As proposed sanctuary is rejected by Russia and Ukraine
A meeting of 24 countries and the European Union has failed again to create the world’s largest marine sanctuary in the vulnerable environment of Antarctica’s Southern Ocean.
The week-long meeting that closed Friday was the third attempt since 2012 by the Commission for the Conservation of Antarctic Marine Living Resources, or CCAMLR, to protect large areas in the Southern Ocean.
The two proposals that CCAMLR failed to pass each would have protected a vast expanse inhabited by some 10,000 unique species, including most of the world’s penguins, whales, seabirds, giant squid and the Antarctic toothfish, which is the main target of fishing companies in the region.
Adelie penguins in the Ross Sea (Photo by James B. Weller / Pew Charitable Trusts)
A U.S. and New Zealand proposal would have established a Ross Sea marine protection area of 1.32 million square kilometers with a 1.25 million km2 area no-take zone, about the size of Alaska.
A proposal from Australia, France and the European Union would have delineated an East Antarctic marine protection area network of 1.6 million km2 in which future fishing activities would have to be approved by international consensus.
Together the two proposals would more than double the protected areas of the world’s oceans.
Russia and Ukraine actively blocked the two proposals, with China withdrawing its support for the East Antarctic proposal.
Russia and Ukraine, which have fishing interests in the region, ran out on the clock filibuster-style after earlier expressing positive attitudes about the proposals.
EU Fisheries Commissioner Maria Damanaki expressed her disappointment with the failure, saying Monday, “The adoption of these Marine Protected Areas would have been a bold and important step for marine protection in CCAMLR and globally. This is another missed opportunity for CCAMLR to fulfil its own objective to establish a network of MPAs.”
“We will continue to support the establishment of these MPAs and hope that CCAMLR can continue to be a leading force in marine conservation,” Damanaki said.
Some claimed that the proposals are not supported by sufficient scientific justifications, but conservationists and some negotiators say they are based on decades of science including the obaservation that currents in Antarctica’s Southern Ocean sustain three-quarters of the Earth’s marine life.
On the ocean floor beneath a Ross Sea seal colony, sea stars, urchins and meter-long nemertean worms eat anything a seal drops. (Photo by James B. Weller / Pew Charitable Trusts)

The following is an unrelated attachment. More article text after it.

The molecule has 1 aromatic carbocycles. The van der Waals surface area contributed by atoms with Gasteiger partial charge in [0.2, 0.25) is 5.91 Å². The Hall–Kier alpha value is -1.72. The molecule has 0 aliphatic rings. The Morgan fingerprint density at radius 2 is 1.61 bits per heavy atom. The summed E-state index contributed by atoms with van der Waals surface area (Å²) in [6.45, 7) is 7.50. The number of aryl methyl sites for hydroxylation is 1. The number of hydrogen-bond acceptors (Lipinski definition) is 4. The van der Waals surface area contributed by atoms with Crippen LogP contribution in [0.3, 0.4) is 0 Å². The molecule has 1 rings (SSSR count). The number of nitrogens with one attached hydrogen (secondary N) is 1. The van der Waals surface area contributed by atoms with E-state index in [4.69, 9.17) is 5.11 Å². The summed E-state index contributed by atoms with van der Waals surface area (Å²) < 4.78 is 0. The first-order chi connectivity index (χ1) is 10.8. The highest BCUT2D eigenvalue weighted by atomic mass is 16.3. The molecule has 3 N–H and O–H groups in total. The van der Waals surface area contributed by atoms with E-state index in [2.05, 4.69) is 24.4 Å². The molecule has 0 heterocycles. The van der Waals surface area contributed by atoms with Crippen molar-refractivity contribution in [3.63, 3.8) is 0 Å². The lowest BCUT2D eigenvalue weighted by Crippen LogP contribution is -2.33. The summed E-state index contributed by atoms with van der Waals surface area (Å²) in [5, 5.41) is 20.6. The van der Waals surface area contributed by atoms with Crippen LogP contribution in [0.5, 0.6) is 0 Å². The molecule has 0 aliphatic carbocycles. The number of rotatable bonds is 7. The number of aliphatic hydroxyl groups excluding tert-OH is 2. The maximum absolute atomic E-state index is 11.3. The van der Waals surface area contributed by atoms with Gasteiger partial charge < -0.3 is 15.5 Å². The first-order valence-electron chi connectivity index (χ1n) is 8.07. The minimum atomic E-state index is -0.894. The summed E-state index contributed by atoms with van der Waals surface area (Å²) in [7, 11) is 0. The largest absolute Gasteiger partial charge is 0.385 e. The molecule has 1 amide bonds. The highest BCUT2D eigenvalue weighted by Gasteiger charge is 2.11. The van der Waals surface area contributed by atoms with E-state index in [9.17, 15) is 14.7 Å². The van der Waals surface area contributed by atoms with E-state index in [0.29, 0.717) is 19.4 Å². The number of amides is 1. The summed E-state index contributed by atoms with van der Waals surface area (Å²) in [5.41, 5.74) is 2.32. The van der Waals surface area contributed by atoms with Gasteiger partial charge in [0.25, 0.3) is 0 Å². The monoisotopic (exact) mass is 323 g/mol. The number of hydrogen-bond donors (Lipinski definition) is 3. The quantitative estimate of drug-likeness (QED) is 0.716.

When CCAMLR turned down these proposals in July, U.S. Secretary of State John Kerry said he is committed to the eventual designation of these marine reserves. “This is a longtime passion of mine and it’s an imperative for me as Secretary of State. I’ve seen firsthand how acidification, pollution, and sea level rise tear at the fabric of our economies, our communities, even our security. But this isn’t just a personal priority. The Ross Sea is a natural laboratory. Its ecosystem is as diverse as it is productive, and we have a responsibility to protect it as environmental stewards – just as we do the rest of the ocean.”
The Southern Ocean is a crucial area for scientific research, both for studying how intact marine ecosystems function and for determining the impacts of global climate change, says the U.S.-based nonprofit Pew Charitable Trusts, a long-standing advocate for the reserves.
Joshua Reichert, executive vice president of The Pew Charitable Trusts, said, “There is a global consensus on the need to protect the Antarctic Ocean that is supported by sound science. The overwhelming majority of the member countries of CCAMLR, which is the regional fisheries management organization with jurisdiction over the Antarctic Ocean, support the establishment of a permanent reserve in these waters.”
James Barnes, executive director of the nonprofit Antarctic and Southern Ocean Coalition, told the delegates his organization “cannot quite understand how CCAMLR has arrived at this position.”
“The decision to establish a network of MPAs in the Southern Ocean was made by consensus. Setting a 2012 target for the initial network was made by consensus. CM 91-04 creating the framework for designating MPAs was made by consensus,” he said. “These steps imply that all CCAMLR Members are prepared to carry out the commitments. But the sad reality is that not all Members are prepared to act.”
To add a further somber note to events in Hobart, U.S. citizen Elyssa Rosen, of Reno, Nevada, 48, died in a SCUBA diving accident off the coast of Tasmania. She was in Hobart attending the CCAMLR conference as an employee of the Pew Charitable Trusts.
Rosen’s family issued a statement, saying, “Elyssa was a committed steward of all things around her – she loved people and the natural world with a great passion and selflessness. We take some comfort knowing her last moments came in a place that reflected her passion and commitment to conservation and protecting natural resources around the world. As we reflect on her life, we are emboldened by her vision and actions to sustain the richness of our world and to celebrate the joy of humanity.”
HOBART, Australia, November 4, 2013 (ENS) –